Most of the blame for Mondale's lack of appeal to working Americans rests not with the labor movement but with the campaign itself. As John Sweeney, president of the Service Employees International Union, explained in a post-election speech, the unions tried to sell Mondale to their members with the message that he supported full employment, tax justice and programs like Medicare and Social Security. That was Mondale's successful message in the primaries, but, in the general election he stressed the budget deficit, called for a tax increase that would hit the middle class as well as the wealthy, and refused to call for new jobs programs. In some ways, organized labor's active participation, despite the ultimate outcome, was not without important successes. Badly bruised after the unsuccessful PATCO strike and years of concessions at the bargaining table, defeats in Congress, and declines in its membership figures, organized labor had to do something highly visible to prove that it was still a force to be reckoned with on the national scene. The early and active support for Mondale may have been an effort to prove to the members and the media that the movement was still a movement. By proving it could help a candidate win the Democratic nomination after being one punch away from a knockout in the early primaries and by being attacked by its enemies as a powerful special interest-organized labor proved that it still had some of its fabled clout.
Just as important, the 1984 experience taught the unions new lessons on how to mobilize their own members. To old-line union leaders at the national and state levels, rallying the troops meant appealing to institutional loyalties fostered during the Great Depression and the organizing drives of the 1930s and 1940s.
Not surprisingly, this message had little appeal to a new generation of workers who had not experienced the struggles of a half century ago. As the campaign continued in Illinois, New York, Pennsylvania and other industrial states, the unions learned to address their members as individuals and to explain why Mondale was better for steelworkers, auto workers, teachers and public employees.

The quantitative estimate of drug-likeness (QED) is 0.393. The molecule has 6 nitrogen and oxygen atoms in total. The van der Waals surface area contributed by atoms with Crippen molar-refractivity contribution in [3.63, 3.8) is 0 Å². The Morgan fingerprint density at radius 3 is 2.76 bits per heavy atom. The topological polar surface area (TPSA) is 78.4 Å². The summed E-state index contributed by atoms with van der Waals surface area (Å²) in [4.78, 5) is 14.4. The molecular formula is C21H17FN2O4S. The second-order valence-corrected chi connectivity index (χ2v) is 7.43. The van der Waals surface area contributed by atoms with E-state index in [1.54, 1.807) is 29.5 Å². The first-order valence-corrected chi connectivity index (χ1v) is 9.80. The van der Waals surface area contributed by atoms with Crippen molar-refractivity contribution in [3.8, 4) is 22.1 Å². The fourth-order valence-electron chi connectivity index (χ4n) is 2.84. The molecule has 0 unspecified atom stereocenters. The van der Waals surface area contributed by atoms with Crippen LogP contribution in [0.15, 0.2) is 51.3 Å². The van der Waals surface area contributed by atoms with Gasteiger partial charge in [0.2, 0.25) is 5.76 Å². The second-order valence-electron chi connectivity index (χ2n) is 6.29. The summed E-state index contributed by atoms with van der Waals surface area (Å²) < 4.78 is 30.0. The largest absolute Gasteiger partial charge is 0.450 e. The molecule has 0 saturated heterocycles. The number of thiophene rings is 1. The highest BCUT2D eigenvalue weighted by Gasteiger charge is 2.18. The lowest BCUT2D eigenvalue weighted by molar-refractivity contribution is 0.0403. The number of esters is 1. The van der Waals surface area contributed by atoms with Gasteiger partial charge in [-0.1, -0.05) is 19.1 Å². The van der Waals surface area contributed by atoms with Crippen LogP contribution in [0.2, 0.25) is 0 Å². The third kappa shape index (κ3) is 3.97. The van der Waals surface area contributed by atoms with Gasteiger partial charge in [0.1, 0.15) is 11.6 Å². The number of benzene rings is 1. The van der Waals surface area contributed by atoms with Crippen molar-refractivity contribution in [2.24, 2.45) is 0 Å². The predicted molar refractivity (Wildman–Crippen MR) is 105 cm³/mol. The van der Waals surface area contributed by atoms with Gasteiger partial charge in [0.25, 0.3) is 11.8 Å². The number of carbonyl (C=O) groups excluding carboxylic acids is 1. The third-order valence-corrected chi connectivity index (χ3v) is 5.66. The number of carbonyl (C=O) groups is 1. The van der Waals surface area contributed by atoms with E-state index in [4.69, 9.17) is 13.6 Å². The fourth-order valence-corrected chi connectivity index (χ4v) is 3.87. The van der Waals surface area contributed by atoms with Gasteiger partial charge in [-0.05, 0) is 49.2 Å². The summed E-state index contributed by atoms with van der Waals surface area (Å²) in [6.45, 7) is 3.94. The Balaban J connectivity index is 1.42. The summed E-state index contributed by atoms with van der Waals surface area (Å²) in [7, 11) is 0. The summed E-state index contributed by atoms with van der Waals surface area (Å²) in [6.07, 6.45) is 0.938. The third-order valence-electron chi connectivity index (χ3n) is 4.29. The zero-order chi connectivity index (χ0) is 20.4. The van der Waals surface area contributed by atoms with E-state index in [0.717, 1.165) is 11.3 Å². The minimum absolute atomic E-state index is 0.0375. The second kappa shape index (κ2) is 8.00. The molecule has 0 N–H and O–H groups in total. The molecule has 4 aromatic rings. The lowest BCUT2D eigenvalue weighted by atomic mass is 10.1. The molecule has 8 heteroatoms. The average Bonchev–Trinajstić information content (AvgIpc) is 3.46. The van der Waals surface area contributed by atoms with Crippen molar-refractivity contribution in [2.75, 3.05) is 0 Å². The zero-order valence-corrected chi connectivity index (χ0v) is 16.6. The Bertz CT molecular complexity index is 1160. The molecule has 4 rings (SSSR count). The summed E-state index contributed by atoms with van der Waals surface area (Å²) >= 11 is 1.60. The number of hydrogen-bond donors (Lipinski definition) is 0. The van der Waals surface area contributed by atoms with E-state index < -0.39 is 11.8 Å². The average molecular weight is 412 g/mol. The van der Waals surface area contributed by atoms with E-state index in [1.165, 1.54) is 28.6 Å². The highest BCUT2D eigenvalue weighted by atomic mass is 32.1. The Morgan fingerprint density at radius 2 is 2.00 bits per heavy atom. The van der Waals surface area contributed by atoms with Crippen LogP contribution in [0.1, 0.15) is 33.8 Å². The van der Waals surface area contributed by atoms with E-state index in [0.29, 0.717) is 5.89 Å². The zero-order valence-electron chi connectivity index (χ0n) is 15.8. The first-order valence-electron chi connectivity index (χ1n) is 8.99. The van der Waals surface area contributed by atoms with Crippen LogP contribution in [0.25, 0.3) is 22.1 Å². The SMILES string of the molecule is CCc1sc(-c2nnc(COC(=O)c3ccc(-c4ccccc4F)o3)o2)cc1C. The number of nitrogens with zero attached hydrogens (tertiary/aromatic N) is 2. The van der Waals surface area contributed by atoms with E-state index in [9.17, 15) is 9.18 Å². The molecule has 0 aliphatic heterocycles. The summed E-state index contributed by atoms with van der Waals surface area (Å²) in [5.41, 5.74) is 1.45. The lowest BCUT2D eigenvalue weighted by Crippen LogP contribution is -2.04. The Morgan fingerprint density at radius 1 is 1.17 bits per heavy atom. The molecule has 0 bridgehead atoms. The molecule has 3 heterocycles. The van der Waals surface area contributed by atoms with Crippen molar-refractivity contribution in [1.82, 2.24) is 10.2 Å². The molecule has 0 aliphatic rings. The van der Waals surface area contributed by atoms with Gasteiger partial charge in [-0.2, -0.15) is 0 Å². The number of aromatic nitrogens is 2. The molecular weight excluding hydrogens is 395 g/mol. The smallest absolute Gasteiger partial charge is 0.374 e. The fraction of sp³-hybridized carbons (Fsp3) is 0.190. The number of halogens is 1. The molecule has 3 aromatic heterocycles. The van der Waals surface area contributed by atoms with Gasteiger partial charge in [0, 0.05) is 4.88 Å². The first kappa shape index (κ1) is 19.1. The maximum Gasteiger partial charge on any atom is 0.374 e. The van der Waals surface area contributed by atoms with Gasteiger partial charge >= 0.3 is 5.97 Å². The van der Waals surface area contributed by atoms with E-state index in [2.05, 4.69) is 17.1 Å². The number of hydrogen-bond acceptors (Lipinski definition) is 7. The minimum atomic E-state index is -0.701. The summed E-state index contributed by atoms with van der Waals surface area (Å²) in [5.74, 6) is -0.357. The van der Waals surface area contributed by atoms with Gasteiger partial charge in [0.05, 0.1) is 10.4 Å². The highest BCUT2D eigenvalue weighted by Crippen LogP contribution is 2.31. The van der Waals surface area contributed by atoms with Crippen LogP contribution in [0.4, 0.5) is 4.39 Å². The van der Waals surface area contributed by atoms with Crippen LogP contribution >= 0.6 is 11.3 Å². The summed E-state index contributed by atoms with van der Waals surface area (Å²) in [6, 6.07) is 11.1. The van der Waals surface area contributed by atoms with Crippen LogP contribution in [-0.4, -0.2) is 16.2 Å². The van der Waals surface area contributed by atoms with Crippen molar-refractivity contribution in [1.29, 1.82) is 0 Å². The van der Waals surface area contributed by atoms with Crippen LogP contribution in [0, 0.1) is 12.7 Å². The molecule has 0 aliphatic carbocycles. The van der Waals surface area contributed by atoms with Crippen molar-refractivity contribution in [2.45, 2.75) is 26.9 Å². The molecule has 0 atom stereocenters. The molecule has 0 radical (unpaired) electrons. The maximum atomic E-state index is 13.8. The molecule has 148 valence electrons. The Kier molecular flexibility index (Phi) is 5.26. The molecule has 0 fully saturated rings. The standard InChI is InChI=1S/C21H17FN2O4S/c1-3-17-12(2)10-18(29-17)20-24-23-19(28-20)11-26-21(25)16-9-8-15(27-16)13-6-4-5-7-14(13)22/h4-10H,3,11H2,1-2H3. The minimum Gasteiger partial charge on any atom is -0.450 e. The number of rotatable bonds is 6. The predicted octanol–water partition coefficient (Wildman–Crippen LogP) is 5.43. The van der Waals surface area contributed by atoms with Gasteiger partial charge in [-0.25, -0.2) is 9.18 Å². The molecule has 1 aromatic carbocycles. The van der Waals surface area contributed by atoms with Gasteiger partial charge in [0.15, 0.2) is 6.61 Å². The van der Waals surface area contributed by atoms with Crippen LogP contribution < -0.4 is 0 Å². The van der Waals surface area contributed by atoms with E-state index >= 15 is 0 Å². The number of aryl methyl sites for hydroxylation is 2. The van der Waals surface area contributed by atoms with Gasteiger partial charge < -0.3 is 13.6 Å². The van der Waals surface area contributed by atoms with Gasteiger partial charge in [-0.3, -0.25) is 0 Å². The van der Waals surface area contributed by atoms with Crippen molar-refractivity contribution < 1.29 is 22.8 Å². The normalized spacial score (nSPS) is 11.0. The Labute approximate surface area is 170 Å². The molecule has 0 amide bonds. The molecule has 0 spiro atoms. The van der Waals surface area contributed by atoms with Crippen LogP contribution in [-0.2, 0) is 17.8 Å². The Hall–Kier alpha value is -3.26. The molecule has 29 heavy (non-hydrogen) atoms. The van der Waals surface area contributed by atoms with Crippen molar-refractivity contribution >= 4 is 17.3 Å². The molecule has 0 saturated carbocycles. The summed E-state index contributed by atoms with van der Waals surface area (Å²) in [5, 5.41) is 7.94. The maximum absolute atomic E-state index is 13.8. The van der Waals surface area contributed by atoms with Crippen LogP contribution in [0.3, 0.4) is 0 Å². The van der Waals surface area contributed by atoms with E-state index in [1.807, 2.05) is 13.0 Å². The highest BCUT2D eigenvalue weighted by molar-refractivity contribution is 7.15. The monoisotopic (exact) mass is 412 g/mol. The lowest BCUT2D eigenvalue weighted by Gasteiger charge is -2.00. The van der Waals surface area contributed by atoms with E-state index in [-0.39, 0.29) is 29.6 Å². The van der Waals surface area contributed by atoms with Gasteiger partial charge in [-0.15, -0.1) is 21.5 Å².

While the unions learned a lesson about message, they mostly failed to learn a lesson about methods. Before the 1984 campaign got underway, several unions, most notably the Machinists, experimented with a new program called "one-to-one." This program trained shop stewards-the workers who represent their co-workers in their problems on the job and are most members' immediate link with the union-to discuss political as well as union issues with their co-workers. Conducted on an experimental basis in the paper-mill town of Berlin, New Hampshire, "one-to- one" produced a Mondale landslide of 60 percent in that community, while he lost the rest of the state by a comparable margin.
The reasons for the program's success were explained by Ed Draves, a union political operative who coordinated the effort in Berlin: "There's been a lot of talk about special interests, big labor, a top-down endorsement. The one-to-one program is the reverse. Instead of the member getting a letter from Lane Kirkland or the state AFL-CIO, he's been contacted by the guy who represents the union on the lowest level."
Since 1984, the "one-to-one" program has been continued, on a limited and experimental basis, by the AFL-CIO's Committee on Political Education (COPE) and by several unions. But a major effort hasn't been made and the lack of such an effort may be felt in October and November.
A Lower-Profile Effort in 1988
In an innovative use of communications technologies, the AFL- CIO has produced a videotape with statements by every announced presidential candidate from both parties appealing for the support of working people. National and local unions have ordered more than 13,000 copies of this videotape--which also includes irreverent commentaries by actor Ned Beatty and columnist Mark Shields--and are showing the tape at local union meetings. Following the distribution and showing of the tape, many national unions are polling their members on their presidential preferences. The NEA is conducting a similar process, producing its own candidate video and polling its own members.
Unlike 1984, the unions are pursuing a multi-candidate strategy in an effort to send labor delegates to the Democratic convention, win a favorable hearing for labor's concerns, and build a working relationship with whoever is nominated. With the AFL-CIO and the national unions declining to make endorsements at this stage in the process, there was support for every major candidate except Gary Hart, Bruce Babbitt and Albert Gore. As the political year began, Richard Gephardt enjoyed support within the United Auto Workers and other industrial unions for his stand on trade issues,
(balance of this article omitted here; unscannable) .
David Kusnet directed publicity in organizing campaigns
for the American Federation of State, County and Municipal Employees (AFSCME).
He was a speech writer for the late AFSCME President Jerry Wurf and for
Walter Mondale during the 1984 campaign.